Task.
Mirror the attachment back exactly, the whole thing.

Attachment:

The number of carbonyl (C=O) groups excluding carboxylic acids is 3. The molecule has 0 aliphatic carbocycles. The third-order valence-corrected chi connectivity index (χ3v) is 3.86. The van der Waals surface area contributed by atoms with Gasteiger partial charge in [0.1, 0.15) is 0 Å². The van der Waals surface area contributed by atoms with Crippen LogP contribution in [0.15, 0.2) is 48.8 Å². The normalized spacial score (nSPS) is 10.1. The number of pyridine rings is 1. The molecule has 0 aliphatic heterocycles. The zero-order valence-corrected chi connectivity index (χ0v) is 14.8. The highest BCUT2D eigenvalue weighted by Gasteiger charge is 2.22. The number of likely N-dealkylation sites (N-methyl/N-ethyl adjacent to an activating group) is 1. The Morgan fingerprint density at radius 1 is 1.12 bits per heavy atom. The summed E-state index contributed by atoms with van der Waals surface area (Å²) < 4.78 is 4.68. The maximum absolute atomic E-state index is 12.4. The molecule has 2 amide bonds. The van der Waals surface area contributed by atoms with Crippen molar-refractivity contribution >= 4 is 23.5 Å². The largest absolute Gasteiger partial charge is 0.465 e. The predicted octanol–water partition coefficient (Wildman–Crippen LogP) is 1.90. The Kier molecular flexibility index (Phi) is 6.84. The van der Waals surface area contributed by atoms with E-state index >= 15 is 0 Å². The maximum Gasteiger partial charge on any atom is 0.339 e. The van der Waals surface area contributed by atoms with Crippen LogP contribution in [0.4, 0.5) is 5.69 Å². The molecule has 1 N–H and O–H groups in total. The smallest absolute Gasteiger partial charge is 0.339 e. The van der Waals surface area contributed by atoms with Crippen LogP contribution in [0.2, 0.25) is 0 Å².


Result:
The number of carbonyl (C=O) groups excluding carboxylic acids is 3. The molecule has 0 aliphatic carbocycles. The third-order valence-corrected chi connectivity index (χ3v) is 3.86. The van der Waals surface area contributed by atoms with Gasteiger partial charge in [0.1, 0.15) is 0 Å². The van der Waals surface area contributed by atoms with Crippen LogP contribution in [0.15, 0.2) is 48.8 Å². The normalized spacial score (nSPS) is 10.1. The number of pyridine rings is 1. The molecule has 0 aliphatic heterocycles. The zero-order valence-corrected chi connectivity index (χ0v) is 14.8. The highest BCUT2D eigenvalue weighted by Gasteiger charge is 2.22. The number of likely N-dealkylation sites (N-methyl/N-ethyl adjacent to an activating group) is 1. The Morgan fingerprint density at radius 1 is 1.12 bits per heavy atom. The summed E-state index contributed by atoms with van der Waals surface area (Å²) < 4.78 is 4.68. The maximum absolute atomic E-state index is 12.4. The molecule has 2 amide bonds. The van der Waals surface area contributed by atoms with Crippen molar-refractivity contribution >= 4 is 23.5 Å². The largest absolute Gasteiger partial charge is 0.465 e. The predicted octanol–water partition coefficient (Wildman–Crippen LogP) is 1.90. The Kier molecular flexibility index (Phi) is 6.84. The van der Waals surface area contributed by atoms with E-state index >= 15 is 0 Å². The maximum Gasteiger partial charge on any atom is 0.339 e. The van der Waals surface area contributed by atoms with Crippen LogP contribution in [0.4, 0.5) is 5.69 Å². The molecule has 1 N–H and O–H groups in total. The smallest absolute Gasteiger partial charge is 0.339 e. The van der Waals surface area contributed by atoms with Crippen LogP contribution in [0.2, 0.25) is 0 Å².